1. Due to township mandated recycling, the refuse company must run three trucks through my neighborhood: one for yard waste; another for recycling; and the final for everything else. We, the residents pay for this "service."
2. Absent the exclusive contract, the refuse company would utilize resources as efficient as possible given the remaining governmental interventions in the market -- minimum wage included. But that employment of capital and labor would still not be efficient when viewed from a free market perspective.

Thursday, August 27, 2009

Olentangy School Board: For Feasel and Galloway, it's all in the family

The school board is supposed to represent the taxpayers, yet ...

Both Feasel and Galloway directly benefit from district largess as each has a spouse living on our tax dollars. Conflicted? Certainly. Do you think Feasel and Galloway can really put aside their personal cha-ching and hold the district accountable to those paying the bills? No way.

In November, send Feasel packing and let a fresh board review the nepotism of this board.

note: It appears from the audio, Feasel may have actually voted for her husband's contract. Were the meeting minutes fluffed to discount her error. Listen, read and decide.

According to Wade-O ...

ODE recalculates the area of the district using the latest technology, leading Wade-O to make this inane comment: “As an education system, this is a perfect example of how we must teach our students to use ever changing technology tools to provide more efficient services and more accurate information.”

Yet, despite the inanities, Wade-O and the district continues to purchase the latest technology tool while becoming less efficient and accurate.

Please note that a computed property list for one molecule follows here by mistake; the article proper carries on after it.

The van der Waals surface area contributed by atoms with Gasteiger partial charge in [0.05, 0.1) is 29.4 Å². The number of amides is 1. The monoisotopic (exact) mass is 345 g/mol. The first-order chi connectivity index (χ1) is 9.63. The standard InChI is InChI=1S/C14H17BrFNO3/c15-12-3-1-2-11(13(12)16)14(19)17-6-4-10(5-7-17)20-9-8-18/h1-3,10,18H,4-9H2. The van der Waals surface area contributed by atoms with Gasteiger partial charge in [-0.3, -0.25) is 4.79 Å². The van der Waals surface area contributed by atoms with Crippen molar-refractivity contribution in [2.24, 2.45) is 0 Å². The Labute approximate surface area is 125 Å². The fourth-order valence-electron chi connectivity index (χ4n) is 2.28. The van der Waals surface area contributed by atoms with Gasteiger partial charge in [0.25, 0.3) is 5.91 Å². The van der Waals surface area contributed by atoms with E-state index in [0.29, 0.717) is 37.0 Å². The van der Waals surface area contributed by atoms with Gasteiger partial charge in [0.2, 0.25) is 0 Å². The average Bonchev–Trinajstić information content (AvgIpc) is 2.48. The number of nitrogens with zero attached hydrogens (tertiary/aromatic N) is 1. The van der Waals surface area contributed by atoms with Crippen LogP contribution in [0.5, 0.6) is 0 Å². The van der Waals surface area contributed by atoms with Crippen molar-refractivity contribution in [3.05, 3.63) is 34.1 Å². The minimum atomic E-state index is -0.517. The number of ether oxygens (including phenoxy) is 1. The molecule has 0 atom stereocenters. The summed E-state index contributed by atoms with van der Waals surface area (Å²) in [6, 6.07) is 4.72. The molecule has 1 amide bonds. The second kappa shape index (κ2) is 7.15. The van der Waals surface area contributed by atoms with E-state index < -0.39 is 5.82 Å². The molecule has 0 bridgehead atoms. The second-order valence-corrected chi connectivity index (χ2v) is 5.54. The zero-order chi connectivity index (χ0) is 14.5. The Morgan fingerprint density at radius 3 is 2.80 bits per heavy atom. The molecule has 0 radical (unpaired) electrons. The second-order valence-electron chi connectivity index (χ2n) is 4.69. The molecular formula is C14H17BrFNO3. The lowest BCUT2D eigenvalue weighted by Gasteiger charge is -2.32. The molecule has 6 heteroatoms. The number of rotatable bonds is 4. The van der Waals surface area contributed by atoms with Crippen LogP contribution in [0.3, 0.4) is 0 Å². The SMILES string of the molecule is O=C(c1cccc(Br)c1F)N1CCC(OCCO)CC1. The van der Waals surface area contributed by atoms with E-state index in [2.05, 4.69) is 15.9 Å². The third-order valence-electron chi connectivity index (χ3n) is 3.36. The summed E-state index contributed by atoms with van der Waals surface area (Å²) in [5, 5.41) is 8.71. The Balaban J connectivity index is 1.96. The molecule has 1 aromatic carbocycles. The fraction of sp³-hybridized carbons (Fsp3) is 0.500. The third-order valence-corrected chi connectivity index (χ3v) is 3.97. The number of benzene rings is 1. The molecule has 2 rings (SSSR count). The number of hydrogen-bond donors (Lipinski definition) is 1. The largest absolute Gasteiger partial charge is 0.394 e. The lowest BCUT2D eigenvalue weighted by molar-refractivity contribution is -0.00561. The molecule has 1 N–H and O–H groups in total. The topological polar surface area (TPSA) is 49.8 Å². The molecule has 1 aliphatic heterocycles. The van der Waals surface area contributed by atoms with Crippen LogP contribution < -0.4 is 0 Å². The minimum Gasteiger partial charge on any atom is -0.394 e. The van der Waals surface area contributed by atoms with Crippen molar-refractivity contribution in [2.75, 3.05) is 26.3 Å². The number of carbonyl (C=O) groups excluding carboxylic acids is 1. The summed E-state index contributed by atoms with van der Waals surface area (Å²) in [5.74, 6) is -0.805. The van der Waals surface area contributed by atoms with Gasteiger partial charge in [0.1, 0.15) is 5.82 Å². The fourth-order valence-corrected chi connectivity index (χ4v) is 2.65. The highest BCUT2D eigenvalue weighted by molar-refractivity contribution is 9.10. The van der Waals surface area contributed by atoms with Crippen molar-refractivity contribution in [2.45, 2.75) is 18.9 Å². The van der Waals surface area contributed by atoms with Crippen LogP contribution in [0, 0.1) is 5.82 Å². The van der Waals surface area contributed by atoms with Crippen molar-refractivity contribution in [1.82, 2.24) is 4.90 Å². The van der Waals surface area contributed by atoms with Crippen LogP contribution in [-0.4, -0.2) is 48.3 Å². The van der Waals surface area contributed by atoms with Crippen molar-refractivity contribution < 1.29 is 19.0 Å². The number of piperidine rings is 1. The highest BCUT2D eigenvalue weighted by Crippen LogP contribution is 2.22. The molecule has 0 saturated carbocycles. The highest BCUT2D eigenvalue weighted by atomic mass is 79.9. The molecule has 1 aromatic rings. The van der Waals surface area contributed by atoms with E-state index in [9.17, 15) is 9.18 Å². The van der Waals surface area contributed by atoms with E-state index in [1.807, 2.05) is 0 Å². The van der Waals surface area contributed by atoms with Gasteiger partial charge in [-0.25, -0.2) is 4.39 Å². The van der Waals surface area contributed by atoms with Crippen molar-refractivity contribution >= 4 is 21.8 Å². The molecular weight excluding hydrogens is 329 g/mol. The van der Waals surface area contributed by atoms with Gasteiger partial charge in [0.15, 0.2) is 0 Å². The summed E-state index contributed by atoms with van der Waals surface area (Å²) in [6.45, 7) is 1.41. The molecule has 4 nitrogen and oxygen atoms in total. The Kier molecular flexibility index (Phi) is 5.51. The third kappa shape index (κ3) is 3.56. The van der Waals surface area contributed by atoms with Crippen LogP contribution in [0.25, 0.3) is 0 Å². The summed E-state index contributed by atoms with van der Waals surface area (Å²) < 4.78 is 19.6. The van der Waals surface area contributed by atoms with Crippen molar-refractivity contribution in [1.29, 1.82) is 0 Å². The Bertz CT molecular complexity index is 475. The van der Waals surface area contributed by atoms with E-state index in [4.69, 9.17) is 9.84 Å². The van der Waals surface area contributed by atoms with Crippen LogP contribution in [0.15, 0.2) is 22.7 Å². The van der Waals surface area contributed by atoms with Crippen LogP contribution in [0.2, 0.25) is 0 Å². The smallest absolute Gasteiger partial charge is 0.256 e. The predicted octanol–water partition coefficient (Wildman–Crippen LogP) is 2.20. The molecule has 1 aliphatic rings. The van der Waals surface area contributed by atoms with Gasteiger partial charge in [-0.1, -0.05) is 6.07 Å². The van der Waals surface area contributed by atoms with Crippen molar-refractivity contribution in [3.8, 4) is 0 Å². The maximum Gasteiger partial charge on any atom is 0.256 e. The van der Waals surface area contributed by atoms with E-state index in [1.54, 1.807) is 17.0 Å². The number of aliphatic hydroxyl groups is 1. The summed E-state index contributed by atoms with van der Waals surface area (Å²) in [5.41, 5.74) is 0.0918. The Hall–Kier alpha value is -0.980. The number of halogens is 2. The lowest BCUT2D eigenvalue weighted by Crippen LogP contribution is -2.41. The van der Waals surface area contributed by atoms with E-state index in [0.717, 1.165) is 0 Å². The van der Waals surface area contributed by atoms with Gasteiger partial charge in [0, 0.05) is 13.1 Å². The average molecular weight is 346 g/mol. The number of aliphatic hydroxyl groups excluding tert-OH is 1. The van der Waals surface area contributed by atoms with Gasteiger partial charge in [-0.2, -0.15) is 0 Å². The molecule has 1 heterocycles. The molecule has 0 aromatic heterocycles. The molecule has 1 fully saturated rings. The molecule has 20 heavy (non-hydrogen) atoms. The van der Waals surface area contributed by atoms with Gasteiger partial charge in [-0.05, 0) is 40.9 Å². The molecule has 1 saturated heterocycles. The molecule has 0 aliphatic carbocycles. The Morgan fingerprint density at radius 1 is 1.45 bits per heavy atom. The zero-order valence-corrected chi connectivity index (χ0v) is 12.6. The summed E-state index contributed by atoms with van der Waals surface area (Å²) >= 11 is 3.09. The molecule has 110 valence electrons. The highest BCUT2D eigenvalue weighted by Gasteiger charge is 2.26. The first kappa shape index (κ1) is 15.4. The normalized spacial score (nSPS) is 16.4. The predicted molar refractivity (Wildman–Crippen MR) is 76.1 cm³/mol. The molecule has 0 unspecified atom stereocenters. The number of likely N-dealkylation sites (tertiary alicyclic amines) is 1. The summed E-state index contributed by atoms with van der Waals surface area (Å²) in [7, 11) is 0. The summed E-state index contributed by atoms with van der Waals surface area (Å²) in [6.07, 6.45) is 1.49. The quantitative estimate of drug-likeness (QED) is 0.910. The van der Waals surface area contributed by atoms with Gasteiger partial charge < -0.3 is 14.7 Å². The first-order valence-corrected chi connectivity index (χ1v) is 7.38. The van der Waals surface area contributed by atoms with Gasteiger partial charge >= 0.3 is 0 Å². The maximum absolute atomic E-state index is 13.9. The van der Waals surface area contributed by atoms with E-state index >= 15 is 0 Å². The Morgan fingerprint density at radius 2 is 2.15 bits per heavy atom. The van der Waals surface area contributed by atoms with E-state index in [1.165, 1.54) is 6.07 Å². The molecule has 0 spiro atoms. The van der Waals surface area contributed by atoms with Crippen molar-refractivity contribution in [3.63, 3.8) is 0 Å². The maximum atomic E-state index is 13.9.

This is standard nonsense from the district: Everything is a learning opportunity for you and a reason for us to spend more.


From the district's $1 million per year PR machine (enjoy it, you paid for it):
DISTRICT AREA CALCULATION CHANGED FROM 110 TO 95 SQUARE MILES
Olentangy Local Schools square mileage is changing from 110 to 95, however no change is being made to the district’s borders. The Ohio Department of Education (ODE) now uses Global Positioning System (GPS) technology to calculate the size of each district. When the more accurate calculation was made, the overall size of the Olentangy Local School District changed from 110 to 95 square miles.

“This is a great example of how improvements in technology can create a more accurate picture,” said Superintendent Wade Lucas, Ed.D. “As an education system, this is a perfect example of how we must teach our students to use ever changing technology tools to provide more efficient services and more accurate information.”

While some of Olentangy’s school attendance boundaries changed this school year due to the opening of Freedom Trail Elementary School (FTES) and redistricting decisions made during the 2008-09 school year, the overall district borders did not change. In addition, the number of students the district educates has not changed due to the new calculation. Olentangy Local Schools does continue to see large increases in student enrollment growth and will educate more than 15,000 students this year. All Olentangy publications will soon reflect the more accurate calculation of 95 square miles.